Cotrufo’s new study, according to a Feb. 7 press release, aims to discover the portion of a wildfire’s burned material that becomes black carbon in the soil instead of being washed away or released to the atmosphere, and what that black carbon does in the soil.

“Understanding black carbon can be significant for management,” Cotrufo says. Her interest in black carbon in soil was inspired by her research on the ancient, rediscovered land management tool called “biochar.”

Biochar is a type of black carbon that’s produced by smoldering organic material without letting much oxygen get involved. Ancient Amazonian civilizations charred their waste and buried it to increase soil fertility. The scientist most often credited with bringing biochar into mainstream research is Johannes Lehmann, a soil science professor at Cornell University.

“Biochar can be a game-changer because it improves the ability of soil to retain nutrients,” Lehmann says. Black carbon produced by wildfires could similarly help soil, he says, by helping soil communities grow and by keeping nutrients from washing away.

Black carbon also sticks around after settling down in soil, Lehmann explains, and resists getting converted to carbon dioxide, one of the greenhouse gases affecting the atmosphere.

How that could affect climate change is a question raised by Cotrufo’s study. Knowing how much charcoal lingers after a fire, she says, will help scientists understand its role in the global carbon cycle.

Its role isn’t necessarily positive for climate change, Lehmann says, because a burning tree produces far more carbon dioxide than black carbon. But given black carbon’s longevity in soil, where it keeps that carbon out of the atmosphere, it’s hard to determine the net effect on climate change.

“That jury is still out,” Lehmann says. But one type of black carbon, biochar, also traps carbon safely in the soil, he says — and can be made without releasing nearly as much carbon dioxide as burning wood.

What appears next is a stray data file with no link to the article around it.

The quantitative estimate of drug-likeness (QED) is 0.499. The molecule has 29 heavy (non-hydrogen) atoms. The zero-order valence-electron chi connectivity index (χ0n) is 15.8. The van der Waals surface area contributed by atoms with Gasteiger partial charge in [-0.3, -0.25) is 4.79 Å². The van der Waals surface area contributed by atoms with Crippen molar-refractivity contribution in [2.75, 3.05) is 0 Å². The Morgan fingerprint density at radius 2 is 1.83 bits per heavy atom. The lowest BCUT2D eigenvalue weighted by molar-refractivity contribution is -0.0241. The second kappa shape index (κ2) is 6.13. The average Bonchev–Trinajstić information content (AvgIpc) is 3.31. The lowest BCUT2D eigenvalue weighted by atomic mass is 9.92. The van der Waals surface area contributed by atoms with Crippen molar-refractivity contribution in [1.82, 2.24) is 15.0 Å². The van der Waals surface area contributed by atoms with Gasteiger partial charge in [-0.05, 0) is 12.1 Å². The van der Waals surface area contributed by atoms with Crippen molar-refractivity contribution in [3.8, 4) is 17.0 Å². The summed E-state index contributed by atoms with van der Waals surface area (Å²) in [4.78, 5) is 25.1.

“Managers are burning trees affected by pine beetles,” he says. “Maybe we should be charring it rather than just burning it.”

Boulder County officials are considering it. Julian and Parks and Open Space Natural Resource Manager Therese Glowacki visited a biochar company called Biochar Now on March 8, and Glowacki says they’re interested in it as a way to use wood that isn’t “suitable” for the biomass energy that heats county buildings and a way to reduce the wood that’s being burned in slash piles or in the county’s “air curtain burner,” where some trees are sent after they’re removed to reduce fire risk or beetle infestation.

“But you can’t just go buy a biochar maker,” she says. It’s not commercially available yet. But making biochar isn’t impossible.

“The difference between fire and charring is practically to put a lid on it,” Lehmann says. If county officials decide where and how to char, biochar could enter our soils.

“Biochar is a great soil amendment, and not a chemical,” Glowacki says. “It has been shown to be pretty effective on hard-to-reclaim sites.”

Her first choice would be using it on Boulder County’s agricultural land, she says, but she would also consider putting it on the forest floor.

The studies on biochar’s effects on forests are happening now, according to other scientists. Licata is working on research that, when published, will help guide foresters hoping to mimic natural fire cycles through additions of charcoal.

“Looking at the big picture,” Glowacki says, “forests used to burn and leave char.”

Now, when they do burn, they burn intensely. The 2012 Waldo Canyon Fire burned so hotly for five square miles that no roots survived in the top four inches of soil, wildfire experts say.

“There’s the idea that biochar might actually be able to be used for remediation for soil after fire,” says Cotrufo, who may soon collaborate with the Forest Service to test this idea, pending funding. Additional black carbon could theoretically help forest recovery. If heavy rain follows the fire, like it followed the Waldo Canyon and High Park Fires, land managers could potentially rehabilitate areas by adding black carbon after the fire’s soot washes away. But the feasibility of applying black carbon in the field remains unclear, Cotrufo says. Licata agrees.

“Conceptually, that works great on paper,” he says. “In practice, charcoal or biochar can actually be very difficult to handle. It can embed itself in the tissues of lungs. We’ve tried making a slurry out of it, almost like a mud, and using a conveyor belt. We haven’t quite talked about it at a landscape level.”

But it has been successfully applied near Aspen, he says, where it has absorbed toxic chemicals from mine tailings in water.

“It’s still an open question,” Cotrufo says. “But it is promising.”